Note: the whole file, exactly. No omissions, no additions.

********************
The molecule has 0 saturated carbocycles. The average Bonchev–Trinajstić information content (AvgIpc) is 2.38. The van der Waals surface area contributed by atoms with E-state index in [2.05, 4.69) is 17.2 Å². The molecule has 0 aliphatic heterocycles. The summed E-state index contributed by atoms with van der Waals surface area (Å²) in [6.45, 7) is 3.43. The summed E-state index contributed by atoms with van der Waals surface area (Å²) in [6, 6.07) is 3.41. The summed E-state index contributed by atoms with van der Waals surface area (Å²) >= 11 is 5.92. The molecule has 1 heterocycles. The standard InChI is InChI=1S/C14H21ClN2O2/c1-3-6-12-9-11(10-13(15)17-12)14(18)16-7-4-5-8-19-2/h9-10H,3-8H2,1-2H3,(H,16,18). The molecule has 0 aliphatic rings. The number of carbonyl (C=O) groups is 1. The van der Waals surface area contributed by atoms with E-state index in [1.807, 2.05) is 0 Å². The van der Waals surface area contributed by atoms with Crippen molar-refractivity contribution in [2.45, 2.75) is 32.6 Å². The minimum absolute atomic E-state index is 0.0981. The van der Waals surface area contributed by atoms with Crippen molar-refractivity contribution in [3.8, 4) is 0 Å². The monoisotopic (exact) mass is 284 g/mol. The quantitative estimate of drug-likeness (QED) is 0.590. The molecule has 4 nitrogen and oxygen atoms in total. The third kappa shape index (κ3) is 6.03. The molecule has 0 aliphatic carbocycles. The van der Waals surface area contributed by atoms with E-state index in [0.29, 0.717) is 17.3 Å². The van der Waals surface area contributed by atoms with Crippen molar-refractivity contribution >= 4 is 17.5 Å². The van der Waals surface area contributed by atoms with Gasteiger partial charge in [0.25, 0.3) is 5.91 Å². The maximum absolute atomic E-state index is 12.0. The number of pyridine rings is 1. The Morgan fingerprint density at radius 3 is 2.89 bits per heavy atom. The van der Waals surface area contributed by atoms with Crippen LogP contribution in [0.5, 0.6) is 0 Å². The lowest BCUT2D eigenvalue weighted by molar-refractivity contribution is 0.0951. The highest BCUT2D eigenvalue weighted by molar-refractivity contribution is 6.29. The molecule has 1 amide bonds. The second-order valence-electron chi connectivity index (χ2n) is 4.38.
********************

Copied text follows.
The molecule has 0 saturated carbocycles. The average Bonchev–Trinajstić information content (AvgIpc) is 2.38. The van der Waals surface area contributed by atoms with E-state index in [2.05, 4.69) is 17.2 Å². The molecule has 0 aliphatic heterocycles. The summed E-state index contributed by atoms with van der Waals surface area (Å²) in [6.45, 7) is 3.43. The summed E-state index contributed by atoms with van der Waals surface area (Å²) in [6, 6.07) is 3.41. The summed E-state index contributed by atoms with van der Waals surface area (Å²) >= 11 is 5.92. The molecule has 1 heterocycles. The standard InChI is InChI=1S/C14H21ClN2O2/c1-3-6-12-9-11(10-13(15)17-12)14(18)16-7-4-5-8-19-2/h9-10H,3-8H2,1-2H3,(H,16,18). The molecule has 0 aliphatic rings. The number of carbonyl (C=O) groups is 1. The van der Waals surface area contributed by atoms with E-state index in [1.807, 2.05) is 0 Å². The van der Waals surface area contributed by atoms with Crippen molar-refractivity contribution in [2.45, 2.75) is 32.6 Å². The minimum absolute atomic E-state index is 0.0981. The van der Waals surface area contributed by atoms with Crippen molar-refractivity contribution in [3.8, 4) is 0 Å². The monoisotopic (exact) mass is 284 g/mol. The quantitative estimate of drug-likeness (QED) is 0.590. The molecule has 4 nitrogen and oxygen atoms in total. The third kappa shape index (κ3) is 6.03. The molecule has 0 aliphatic carbocycles. The van der Waals surface area contributed by atoms with E-state index in [0.29, 0.717) is 17.3 Å². The van der Waals surface area contributed by atoms with Crippen molar-refractivity contribution >= 4 is 17.5 Å². The van der Waals surface area contributed by atoms with Gasteiger partial charge in [0.25, 0.3) is 5.91 Å². The maximum absolute atomic E-state index is 12.0. The number of pyridine rings is 1. The Morgan fingerprint density at radius 3 is 2.89 bits per heavy atom. The van der Waals surface area contributed by atoms with Crippen LogP contribution in [0.5, 0.6) is 0 Å². The lowest BCUT2D eigenvalue weighted by molar-refractivity contribution is 0.0951. The highest BCUT2D eigenvalue weighted by molar-refractivity contribution is 6.29. The molecule has 1 amide bonds. The second-order valence-electron chi connectivity index (χ2n) is 4.38.